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ABSTRACT: Human herpesvirus 8 (HHV8) is necessary for Kaposi sarcoma (KS) to develop, but whether peripheral blood viral load is a marker of KS burden (total number of KS lesions), KS progression (the rate of eruption of new KS lesions), or both is unclear. We investigated these relationships in persons with AIDS. Newly diagnosed patients with AIDS-related KS attending Mulago Hospital, in Kampala, Uganda, were assessed for KS burden and progression by questionnaire and medical examination. Venous blood samples were taken for HHV8 load measurements by PCR. Associations were examined with odds ratio (OR) and 95% confidence intervals (CI) from logistic regression models and with t-tests. Among 74 patients (59% men), median age was 34.5 years (interquartile range [IQR], 28.5-41). HHV8 DNA was detected in 93% and quantified in 77% patients. Median virus load was 3.8 logs10/10(6) peripheral blood cells (IQR 3.4-5.0) and was higher in men than women (4.4 vs. 3.8 logs; p=0.04), in patients with faster (>20 lesions per year) than slower rate of KS lesion eruption (4.5 vs. 3.6 logs; p<0.001), and higher, but not significantly, among patients with more (>median 20 KS lesions) than fewer KS lesions (4.4 vs. 4.0 logs; p=0.16). HHV8 load was unrelated to CD4 lymphocyte count (p=0.23). We show significant association of HHV8 load in peripheral blood with rate of eruption of KS lesions, but not with total lesion count. Our results suggest that viral load increases concurrently with development of new KS lesions.Cancer Letters 06/2008; 263(2):182-8. DOI:10.1016/j.canlet.2007.12.025 · 5.02 Impact Factor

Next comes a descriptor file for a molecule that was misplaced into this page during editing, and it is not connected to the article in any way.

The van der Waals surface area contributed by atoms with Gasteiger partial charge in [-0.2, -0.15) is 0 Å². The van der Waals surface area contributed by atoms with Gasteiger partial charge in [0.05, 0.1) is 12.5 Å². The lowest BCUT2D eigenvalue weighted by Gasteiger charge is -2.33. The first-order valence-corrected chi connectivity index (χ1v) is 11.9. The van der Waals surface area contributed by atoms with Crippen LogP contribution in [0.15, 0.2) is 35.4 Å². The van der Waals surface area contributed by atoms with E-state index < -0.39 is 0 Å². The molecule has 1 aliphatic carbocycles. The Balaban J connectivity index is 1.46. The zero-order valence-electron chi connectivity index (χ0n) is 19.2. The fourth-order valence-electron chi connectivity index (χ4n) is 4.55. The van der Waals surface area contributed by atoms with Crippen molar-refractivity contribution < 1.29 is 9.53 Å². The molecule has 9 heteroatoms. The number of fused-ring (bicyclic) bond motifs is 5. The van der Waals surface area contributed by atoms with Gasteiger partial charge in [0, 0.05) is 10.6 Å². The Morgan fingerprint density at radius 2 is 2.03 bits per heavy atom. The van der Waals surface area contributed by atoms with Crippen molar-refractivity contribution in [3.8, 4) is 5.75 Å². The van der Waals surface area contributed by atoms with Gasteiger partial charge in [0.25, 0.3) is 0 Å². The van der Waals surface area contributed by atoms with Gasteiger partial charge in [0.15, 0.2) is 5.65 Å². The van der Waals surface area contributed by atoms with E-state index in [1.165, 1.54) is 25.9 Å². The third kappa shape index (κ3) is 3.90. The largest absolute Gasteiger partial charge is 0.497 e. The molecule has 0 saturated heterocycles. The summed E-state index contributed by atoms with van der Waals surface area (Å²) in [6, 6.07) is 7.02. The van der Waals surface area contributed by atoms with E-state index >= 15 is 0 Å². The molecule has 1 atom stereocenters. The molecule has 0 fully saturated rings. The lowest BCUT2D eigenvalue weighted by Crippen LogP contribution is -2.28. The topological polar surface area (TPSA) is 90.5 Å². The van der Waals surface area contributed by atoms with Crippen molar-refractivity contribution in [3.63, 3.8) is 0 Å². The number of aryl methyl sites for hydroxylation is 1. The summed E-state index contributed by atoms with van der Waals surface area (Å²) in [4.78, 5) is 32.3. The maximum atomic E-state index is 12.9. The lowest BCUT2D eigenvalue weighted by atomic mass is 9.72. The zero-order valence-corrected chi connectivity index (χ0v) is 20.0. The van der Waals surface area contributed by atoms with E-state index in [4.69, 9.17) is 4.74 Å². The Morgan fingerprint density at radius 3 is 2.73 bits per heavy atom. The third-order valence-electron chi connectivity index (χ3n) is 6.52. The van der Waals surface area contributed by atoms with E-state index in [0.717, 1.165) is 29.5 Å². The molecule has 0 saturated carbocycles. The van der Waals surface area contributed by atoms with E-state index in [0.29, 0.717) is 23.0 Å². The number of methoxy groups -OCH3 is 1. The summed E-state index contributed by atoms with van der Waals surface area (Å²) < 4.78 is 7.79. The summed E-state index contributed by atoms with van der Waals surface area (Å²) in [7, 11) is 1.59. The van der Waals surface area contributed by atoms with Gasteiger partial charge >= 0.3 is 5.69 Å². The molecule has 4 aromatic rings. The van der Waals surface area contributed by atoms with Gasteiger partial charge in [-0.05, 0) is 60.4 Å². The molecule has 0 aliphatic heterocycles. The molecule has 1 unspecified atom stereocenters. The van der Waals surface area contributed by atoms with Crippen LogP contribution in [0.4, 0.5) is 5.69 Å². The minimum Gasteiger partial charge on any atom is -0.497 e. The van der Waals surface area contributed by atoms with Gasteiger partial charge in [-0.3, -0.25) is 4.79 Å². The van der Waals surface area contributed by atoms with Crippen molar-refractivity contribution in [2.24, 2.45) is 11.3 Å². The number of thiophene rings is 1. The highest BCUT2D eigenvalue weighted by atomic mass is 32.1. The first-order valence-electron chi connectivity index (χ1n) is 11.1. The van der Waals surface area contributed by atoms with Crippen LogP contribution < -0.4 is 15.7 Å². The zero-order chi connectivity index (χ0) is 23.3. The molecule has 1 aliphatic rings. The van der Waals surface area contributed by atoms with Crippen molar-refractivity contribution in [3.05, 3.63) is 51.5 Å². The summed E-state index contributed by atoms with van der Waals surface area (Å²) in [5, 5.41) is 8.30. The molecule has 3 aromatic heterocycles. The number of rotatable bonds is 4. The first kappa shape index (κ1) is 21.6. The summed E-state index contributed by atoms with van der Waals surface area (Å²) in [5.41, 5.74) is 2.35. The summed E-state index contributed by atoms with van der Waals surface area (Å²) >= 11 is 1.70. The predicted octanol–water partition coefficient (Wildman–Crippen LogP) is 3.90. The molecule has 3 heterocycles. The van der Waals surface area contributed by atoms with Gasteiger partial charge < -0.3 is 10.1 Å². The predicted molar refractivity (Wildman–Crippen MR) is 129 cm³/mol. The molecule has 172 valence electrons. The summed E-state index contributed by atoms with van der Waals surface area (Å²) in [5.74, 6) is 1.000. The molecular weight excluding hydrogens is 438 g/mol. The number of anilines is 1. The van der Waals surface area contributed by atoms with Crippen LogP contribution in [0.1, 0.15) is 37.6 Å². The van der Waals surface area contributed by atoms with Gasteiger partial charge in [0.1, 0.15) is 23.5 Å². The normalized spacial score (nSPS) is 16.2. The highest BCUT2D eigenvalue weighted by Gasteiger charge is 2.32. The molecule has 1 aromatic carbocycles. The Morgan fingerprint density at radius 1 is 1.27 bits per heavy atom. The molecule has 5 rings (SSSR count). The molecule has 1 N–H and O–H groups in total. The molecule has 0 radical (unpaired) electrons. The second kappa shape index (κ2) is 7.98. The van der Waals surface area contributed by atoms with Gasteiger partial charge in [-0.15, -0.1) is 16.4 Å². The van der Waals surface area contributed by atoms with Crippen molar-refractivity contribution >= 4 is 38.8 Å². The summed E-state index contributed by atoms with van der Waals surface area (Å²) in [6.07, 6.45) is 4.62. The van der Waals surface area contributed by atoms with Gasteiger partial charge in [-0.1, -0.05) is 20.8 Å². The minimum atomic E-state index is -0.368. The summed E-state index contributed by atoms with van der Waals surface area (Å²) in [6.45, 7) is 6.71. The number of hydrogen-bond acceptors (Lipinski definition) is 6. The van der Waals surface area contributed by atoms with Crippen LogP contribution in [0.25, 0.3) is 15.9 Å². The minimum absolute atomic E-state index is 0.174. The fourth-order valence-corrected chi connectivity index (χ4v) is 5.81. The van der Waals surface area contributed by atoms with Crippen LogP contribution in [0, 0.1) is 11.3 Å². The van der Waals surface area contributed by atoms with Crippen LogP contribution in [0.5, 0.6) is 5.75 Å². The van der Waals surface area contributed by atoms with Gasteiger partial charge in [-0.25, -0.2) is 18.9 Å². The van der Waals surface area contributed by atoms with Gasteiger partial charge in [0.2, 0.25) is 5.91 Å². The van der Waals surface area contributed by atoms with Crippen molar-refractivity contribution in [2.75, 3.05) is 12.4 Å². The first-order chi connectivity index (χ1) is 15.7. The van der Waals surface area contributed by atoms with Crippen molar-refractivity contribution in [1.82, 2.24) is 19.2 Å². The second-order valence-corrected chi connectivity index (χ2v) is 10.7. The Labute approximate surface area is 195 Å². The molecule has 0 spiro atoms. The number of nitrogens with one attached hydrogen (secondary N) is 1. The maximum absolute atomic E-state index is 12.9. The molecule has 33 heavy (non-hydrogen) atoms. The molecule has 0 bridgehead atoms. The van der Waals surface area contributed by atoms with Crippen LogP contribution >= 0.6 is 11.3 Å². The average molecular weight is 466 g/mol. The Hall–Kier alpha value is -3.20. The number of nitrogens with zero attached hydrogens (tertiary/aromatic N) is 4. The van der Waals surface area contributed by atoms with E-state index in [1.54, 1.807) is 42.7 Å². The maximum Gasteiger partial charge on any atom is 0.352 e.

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ABSTRACT: Kaposi sarcoma (KS) is the leading cause of cancer in Uganda and occurs in people with and without HIV. Human herpesvirus-8 (HHV-8) replication is important both in transmission of HHV-8 and progression to KS. We characterized the sites and frequency of HHV-8 detection in Ugandans with and without HIV and KS. Participants were enrolled into one of four groups on the basis of HIV and KS status (HIV negative/KS negative, HIV positive/KS negative, HIV negative/KS positive, and HIV positive/KS positive). Participants collected oral swabs daily and clinicians collected oral swabs, anogenital swabs, and plasma samples weekly over 4 weeks. HHV-8 DNA at each site was quantified by polymerase chain reaction (PCR). 78 participants collected a total of 2063 orals swabs and 358 plasma samples. Of these, 428 (21%) oral swabs and 96 (27%) plasma samples had detectable HHV-8 DNA. HHV-8 was detected more frequently in both the oropharynx of persons with KS (24 (57%) of 42 persons with KS vs. 8 (22%) of 36 persons without, p = 0.002) and the peripheral blood (30 (71%) of 42 persons with KS vs. 8 (22%) of 36 persons without, p<0.001). In a multivariate model, HHV-8 viremia was more frequent among men (IRR = 3.3, 95% CI = 1.7-6.2, p<0.001), persons with KS (IRR = 3.9, 95% CI = 1.7-9.0, p = 0.001) and persons with HIV infection (IRR = 1.7, 95% CI = 1.0-2.7, p = 0.03). Importantly, oral HHV-8 detection predicted the subsequent HHV-8 viremia. HHV-8 viremia was significantly more common when HHV-8 DNA was detected from the oropharynx during the week prior than when oral HHV-8 was not detected (RR = 3.3, 95% CI = 1.8-5.9 p<0.001). Genital HHV-8 detection was rare (9 (3%) of 272 swabs). HHV-8 detection is frequent in the oropharynx and peripheral blood of Ugandans with endemic and epidemic KS. Replication at these sites is highly correlated, and viremia is increased in men and those with HIV. The high incidence of HHV-8 replication at multiple anatomic sites may be an important factor leading to and sustaining the high prevalence of KS in Uganda.PLoS ONE 01/2009; 4(1):e4222. DOI:10.1371/journal.pone.0004222 · 3.53 Impact Factor